Working with companies who are challenged, I often see people in key positions express leadership in different ways. One of the most impressive and effective ways is when the leader takes responsibility for the running of the place, no matter what came before or who did what.
Think of any organization as a garden and the leader or CEO is the gardener. If one plant threatens the others with a fungus, it is their job to determine if it can be remedied and either attend to it or remove it from the rest of the garden.
This happened in my own literal garden this summer. I had four different varieties of tomatoes and had been joyfully tending them since early May. Placing buckets over their little heads when we unexpectedly got 13 inches of snow, watering, making berms to keep the water around each plant and so on. Then a few weeks ago, my variety called Big Boy got bottom rot. I consulted my brother-in-law, a life long farmer, and he said, too late, nothing can be done now. I had to decide, do I let it stay in the garden? But the tomatoes it was producing were so large, they promised so much, I couldn’t bring myself to rip it out.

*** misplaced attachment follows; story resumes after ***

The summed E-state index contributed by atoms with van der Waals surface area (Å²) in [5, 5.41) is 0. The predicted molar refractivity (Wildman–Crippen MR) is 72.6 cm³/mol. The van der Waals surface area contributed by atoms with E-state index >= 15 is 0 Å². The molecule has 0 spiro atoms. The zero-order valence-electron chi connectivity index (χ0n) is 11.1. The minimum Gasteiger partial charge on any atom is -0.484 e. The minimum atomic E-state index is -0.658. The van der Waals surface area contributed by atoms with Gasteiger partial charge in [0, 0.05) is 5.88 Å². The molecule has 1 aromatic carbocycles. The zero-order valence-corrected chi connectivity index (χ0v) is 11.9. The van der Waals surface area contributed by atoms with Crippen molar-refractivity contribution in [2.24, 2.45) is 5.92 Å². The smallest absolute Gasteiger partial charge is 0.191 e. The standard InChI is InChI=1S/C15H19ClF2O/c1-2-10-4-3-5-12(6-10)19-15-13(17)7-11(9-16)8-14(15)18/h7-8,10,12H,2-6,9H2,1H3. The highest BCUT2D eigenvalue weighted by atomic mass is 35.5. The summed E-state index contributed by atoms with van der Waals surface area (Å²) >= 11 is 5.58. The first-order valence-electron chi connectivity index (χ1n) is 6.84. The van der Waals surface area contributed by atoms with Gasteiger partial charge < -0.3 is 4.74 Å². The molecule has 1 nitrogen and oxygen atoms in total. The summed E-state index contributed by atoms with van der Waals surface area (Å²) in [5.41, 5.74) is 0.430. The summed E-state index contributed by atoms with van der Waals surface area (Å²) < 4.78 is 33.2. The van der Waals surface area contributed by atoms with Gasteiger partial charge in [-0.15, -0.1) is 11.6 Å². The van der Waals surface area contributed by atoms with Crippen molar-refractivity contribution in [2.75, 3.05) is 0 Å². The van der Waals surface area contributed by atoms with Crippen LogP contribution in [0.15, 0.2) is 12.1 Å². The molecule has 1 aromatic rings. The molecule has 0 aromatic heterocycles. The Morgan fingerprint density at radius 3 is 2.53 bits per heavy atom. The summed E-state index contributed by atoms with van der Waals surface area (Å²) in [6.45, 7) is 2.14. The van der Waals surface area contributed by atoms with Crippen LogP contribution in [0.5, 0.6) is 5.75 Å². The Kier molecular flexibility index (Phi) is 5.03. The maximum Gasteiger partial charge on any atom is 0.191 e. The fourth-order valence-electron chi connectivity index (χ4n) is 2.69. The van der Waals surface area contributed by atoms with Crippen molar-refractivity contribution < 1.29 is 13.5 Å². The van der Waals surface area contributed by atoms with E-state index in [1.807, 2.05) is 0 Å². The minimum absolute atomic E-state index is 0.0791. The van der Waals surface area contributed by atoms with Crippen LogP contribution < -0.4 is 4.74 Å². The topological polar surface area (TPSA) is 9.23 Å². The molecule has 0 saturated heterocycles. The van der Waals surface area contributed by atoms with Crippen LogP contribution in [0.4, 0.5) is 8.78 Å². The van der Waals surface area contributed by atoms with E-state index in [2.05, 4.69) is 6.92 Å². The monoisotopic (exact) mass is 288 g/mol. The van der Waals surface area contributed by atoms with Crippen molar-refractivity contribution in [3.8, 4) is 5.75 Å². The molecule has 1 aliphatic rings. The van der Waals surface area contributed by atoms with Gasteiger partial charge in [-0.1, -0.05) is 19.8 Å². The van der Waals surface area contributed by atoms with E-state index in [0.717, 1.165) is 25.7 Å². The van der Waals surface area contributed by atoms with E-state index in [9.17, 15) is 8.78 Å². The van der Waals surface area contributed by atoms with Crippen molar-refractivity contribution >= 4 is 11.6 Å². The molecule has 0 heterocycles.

A week later, my decision was made. The plant next to it was beginning to show signs of bottom rot too. The plant needed to go. I was sad to see it go, it truly was a Big Boy, but if all its fruit were rotten, what good was it?
As the gardener, it is your job to take responsibility for the flourishing of each plant. You may want to blame the Big Boy or the squirrels or the garden center who sold you the plants, but whatever is was that brought you to this point, it is ultimately your role to own responsibility for what is happening and take action to remedy it.
Blaming or pointing the finger at someone else keeps the garden at risk. Everyone wants to flourish, they want to thrive, but it is the gardener’s job to make sure that all the plants work together and produce what you chose them for. And if they feel the gardener is trustworthy, waters them consistently, tends to their issues timely and appreciates their produce, you have a beautiful, flourishing and bountiful garden.
What kind of gardener are you?